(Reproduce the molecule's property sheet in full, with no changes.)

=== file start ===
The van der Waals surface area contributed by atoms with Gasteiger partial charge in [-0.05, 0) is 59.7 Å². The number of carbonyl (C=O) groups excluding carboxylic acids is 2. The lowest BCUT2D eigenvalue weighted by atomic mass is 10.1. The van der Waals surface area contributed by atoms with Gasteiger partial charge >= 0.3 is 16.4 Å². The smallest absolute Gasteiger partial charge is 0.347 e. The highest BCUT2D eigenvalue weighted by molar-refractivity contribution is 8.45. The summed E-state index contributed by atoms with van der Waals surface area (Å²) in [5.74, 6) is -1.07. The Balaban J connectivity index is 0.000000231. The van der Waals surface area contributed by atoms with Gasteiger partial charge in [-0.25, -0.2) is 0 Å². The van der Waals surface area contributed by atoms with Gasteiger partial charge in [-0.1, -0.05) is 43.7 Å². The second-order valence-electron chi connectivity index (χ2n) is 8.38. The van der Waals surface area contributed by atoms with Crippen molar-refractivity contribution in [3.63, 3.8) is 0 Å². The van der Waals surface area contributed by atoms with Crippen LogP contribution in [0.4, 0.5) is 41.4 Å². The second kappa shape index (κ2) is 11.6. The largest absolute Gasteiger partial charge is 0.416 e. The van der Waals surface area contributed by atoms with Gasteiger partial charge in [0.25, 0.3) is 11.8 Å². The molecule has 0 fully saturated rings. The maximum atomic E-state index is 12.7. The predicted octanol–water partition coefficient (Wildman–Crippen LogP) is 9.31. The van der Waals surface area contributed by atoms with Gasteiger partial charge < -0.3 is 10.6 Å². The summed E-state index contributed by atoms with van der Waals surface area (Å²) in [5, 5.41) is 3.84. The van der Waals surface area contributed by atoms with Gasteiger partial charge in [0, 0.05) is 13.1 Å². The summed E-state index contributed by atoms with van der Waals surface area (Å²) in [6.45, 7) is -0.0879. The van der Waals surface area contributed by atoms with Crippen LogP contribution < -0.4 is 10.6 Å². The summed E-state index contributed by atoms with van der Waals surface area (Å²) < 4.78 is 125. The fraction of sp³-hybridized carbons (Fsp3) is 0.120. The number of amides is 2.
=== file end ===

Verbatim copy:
The van der Waals surface area contributed by atoms with Gasteiger partial charge in [-0.05, 0) is 59.7 Å². The number of carbonyl (C=O) groups excluding carboxylic acids is 2. The lowest BCUT2D eigenvalue weighted by atomic mass is 10.1. The van der Waals surface area contributed by atoms with Gasteiger partial charge >= 0.3 is 16.4 Å². The smallest absolute Gasteiger partial charge is 0.347 e. The highest BCUT2D eigenvalue weighted by molar-refractivity contribution is 8.45. The summed E-state index contributed by atoms with van der Waals surface area (Å²) in [5.74, 6) is -1.07. The Balaban J connectivity index is 0.000000231. The van der Waals surface area contributed by atoms with Gasteiger partial charge in [-0.25, -0.2) is 0 Å². The van der Waals surface area contributed by atoms with Gasteiger partial charge in [-0.1, -0.05) is 43.7 Å². The second-order valence-electron chi connectivity index (χ2n) is 8.38. The van der Waals surface area contributed by atoms with Crippen molar-refractivity contribution in [3.63, 3.8) is 0 Å². The van der Waals surface area contributed by atoms with Crippen LogP contribution in [0.4, 0.5) is 41.4 Å². The second kappa shape index (κ2) is 11.6. The largest absolute Gasteiger partial charge is 0.416 e. The van der Waals surface area contributed by atoms with Gasteiger partial charge in [0.25, 0.3) is 11.8 Å². The molecule has 0 fully saturated rings. The maximum atomic E-state index is 12.7. The predicted octanol–water partition coefficient (Wildman–Crippen LogP) is 9.31. The van der Waals surface area contributed by atoms with Gasteiger partial charge < -0.3 is 10.6 Å². The summed E-state index contributed by atoms with van der Waals surface area (Å²) in [5, 5.41) is 3.84. The van der Waals surface area contributed by atoms with Gasteiger partial charge in [0, 0.05) is 13.1 Å². The summed E-state index contributed by atoms with van der Waals surface area (Å²) in [6.45, 7) is -0.0879. The van der Waals surface area contributed by atoms with Crippen LogP contribution < -0.4 is 10.6 Å². The summed E-state index contributed by atoms with van der Waals surface area (Å²) < 4.78 is 125. The fraction of sp³-hybridized carbons (Fsp3) is 0.120. The number of amides is 2.